1. Show Up on Time
Youâ€™ve heard it a million times: â€œIf youâ€™re early, youâ€™re on time; if youâ€™re on time, youâ€™re late.â€Being punctual should be a given especially when your dream job is on the line. But no matter how many times youâ€™ve heard it, itâ€™s worth mentioning again: Show up on time. Running late? Call as soon as possible to let your interviewers know. Theyâ€™ll appreciate it much more than if you offer up a lame excuse after they've already been waiting for 30 minutes.
2. Research the company.
Check out their website, reports, and what others have to say about them. This knowledge will come in handy during the interview. You'll be able to cater your image to what they're looking for if you've familiarized yourself with their mission statement and policy.
3. Dress the Part
Your appearance probably wonâ€™t be the basis of the interviewerâ€™s final decision but it can certainly play a part in how youâ€™re first perceived. When you show up in a neatly pressed suit and scuff-less shoes with a portfolio in tow, youâ€™ll come across as professional and well put-together.
If, on the other hand, youâ€™re dressed down a few notches more casual than everyone else in the office, juggling your briefcase, purse, umbrella, and a stack of resumes, youâ€™re probably not going to exude the same sense of professionalism.
4. Bring Only the Essentials
A jolt of caffeine may be necessary for you to get pumped up for your impending meeting, but donâ€™t bring your paper cup inside the office to finish off the last few sips. Sure, it doesnâ€™t seem like a huge deal (who doesnâ€™t drink coffee in the workplace?) but you probably donâ€™t want your first interaction with your potential employer (or even the receptionist) to be anything along the lines of, â€œHey, you got a trash can back there?â€
The same goes for other non-essentials, like the granola bar youâ€™re polishing off or the gum you forgot to spit out. They may not be the kiss of death but theyâ€™re not going to put you in the most favorable light.
5. Be Nice to the Receptionist
The person at the front desk may not be the hiring manager but that doesnâ€™t mean his or her impression of you doesnâ€™t matter. In fact, some companies specifically ask their front desk attendants to report back on the demeanor of interviewees who come through the door. And that likely plays a role in the ultimate hiring decision so itâ€™s important to treat that person as well as youâ€™ll treat your interviewer.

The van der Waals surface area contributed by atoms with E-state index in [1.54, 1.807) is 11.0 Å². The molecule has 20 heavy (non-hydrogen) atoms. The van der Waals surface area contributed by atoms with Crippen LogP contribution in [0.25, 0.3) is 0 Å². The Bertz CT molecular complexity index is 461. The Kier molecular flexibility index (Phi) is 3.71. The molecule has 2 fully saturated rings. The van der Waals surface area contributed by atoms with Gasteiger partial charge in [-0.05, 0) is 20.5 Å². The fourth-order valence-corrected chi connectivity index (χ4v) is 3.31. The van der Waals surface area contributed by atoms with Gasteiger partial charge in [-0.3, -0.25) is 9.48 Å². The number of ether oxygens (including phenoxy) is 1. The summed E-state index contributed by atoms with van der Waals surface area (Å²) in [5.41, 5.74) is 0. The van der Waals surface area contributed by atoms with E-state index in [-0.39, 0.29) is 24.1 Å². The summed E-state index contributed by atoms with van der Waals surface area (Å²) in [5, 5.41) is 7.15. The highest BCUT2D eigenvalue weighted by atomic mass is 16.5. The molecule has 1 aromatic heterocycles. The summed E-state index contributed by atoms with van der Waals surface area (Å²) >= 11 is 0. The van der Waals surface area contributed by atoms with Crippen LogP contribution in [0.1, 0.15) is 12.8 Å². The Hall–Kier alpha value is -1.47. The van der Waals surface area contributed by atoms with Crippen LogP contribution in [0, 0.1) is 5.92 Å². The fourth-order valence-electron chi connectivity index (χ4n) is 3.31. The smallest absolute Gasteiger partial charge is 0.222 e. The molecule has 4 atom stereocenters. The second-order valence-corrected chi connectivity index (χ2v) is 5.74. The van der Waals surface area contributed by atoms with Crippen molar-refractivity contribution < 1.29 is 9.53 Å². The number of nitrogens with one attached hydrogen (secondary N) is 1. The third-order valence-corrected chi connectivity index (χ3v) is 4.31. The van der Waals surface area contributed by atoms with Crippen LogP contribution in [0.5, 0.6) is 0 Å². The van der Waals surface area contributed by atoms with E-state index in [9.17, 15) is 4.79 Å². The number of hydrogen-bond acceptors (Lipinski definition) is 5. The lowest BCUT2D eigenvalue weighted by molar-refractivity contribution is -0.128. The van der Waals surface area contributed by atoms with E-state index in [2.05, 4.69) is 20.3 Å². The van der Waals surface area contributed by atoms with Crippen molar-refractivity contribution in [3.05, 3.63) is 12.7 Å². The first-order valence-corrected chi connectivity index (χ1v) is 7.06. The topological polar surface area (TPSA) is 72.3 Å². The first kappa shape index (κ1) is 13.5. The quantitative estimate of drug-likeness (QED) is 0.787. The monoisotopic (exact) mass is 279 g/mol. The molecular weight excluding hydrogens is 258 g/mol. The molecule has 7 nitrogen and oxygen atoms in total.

6. Put Your Phone Away
Itâ€™s a natural tendency to pull out your smartphone any time you have to wait: in line at the grocery store, during commercials, while you wait for the vending machine to dispense your Diet Coke you get the picture.
But if youâ€™re waiting in the lobby, donâ€™t automatically default to your phone. Instead, take that time to look over your resume (or All-in-One Prep Guide) and think through what you want to convey during your interview. Then, when your interviewer makes his or her appearance, you wonâ€™t be caught off guard, shutting down Angry Birds and stuffing your phone back into your briefcase.
7. Have Everything Neat, Organized, and Accessible
You can be certain that, within the first few minutes of your meeting, your interviewer will ask for a copy of your updated resume. But if you have to dig through your bag past candy wrappers, phone chargers, and old receipts, youâ€™re going to look a little unorganized.
To make the best first impression, everything you need should be neatly organized and readily accessible: You should be able to pull out your resume, references, and even a pen (one thatâ€™s not completely mangled) on command. The less you have to rifle through your bag, the better.
8. Monitor your body language.
Even if you're saying all the right things, your body language can be a dead giveaway that you don't believe what you're saying or that you're just plain uncomfortable. Keep your arms uncrossed. Keep your head high and face your interviewer. You want to seem open, approachable, and confident. Mirroring their body language will make them unconsciously pick up on your "familiarity," making them comfortable and like you.
9. Answer and ask Questions.
This is the part that will go easiest if you've done a bit of practicing. Sell yourself. Talk about your skills and experiences. Come prepared with answers to typical questions ("Why would our team be better if you were a part of it? How have you handled obstacles at previous employers?) and a few questions yourself to seem engaged and dedicated.
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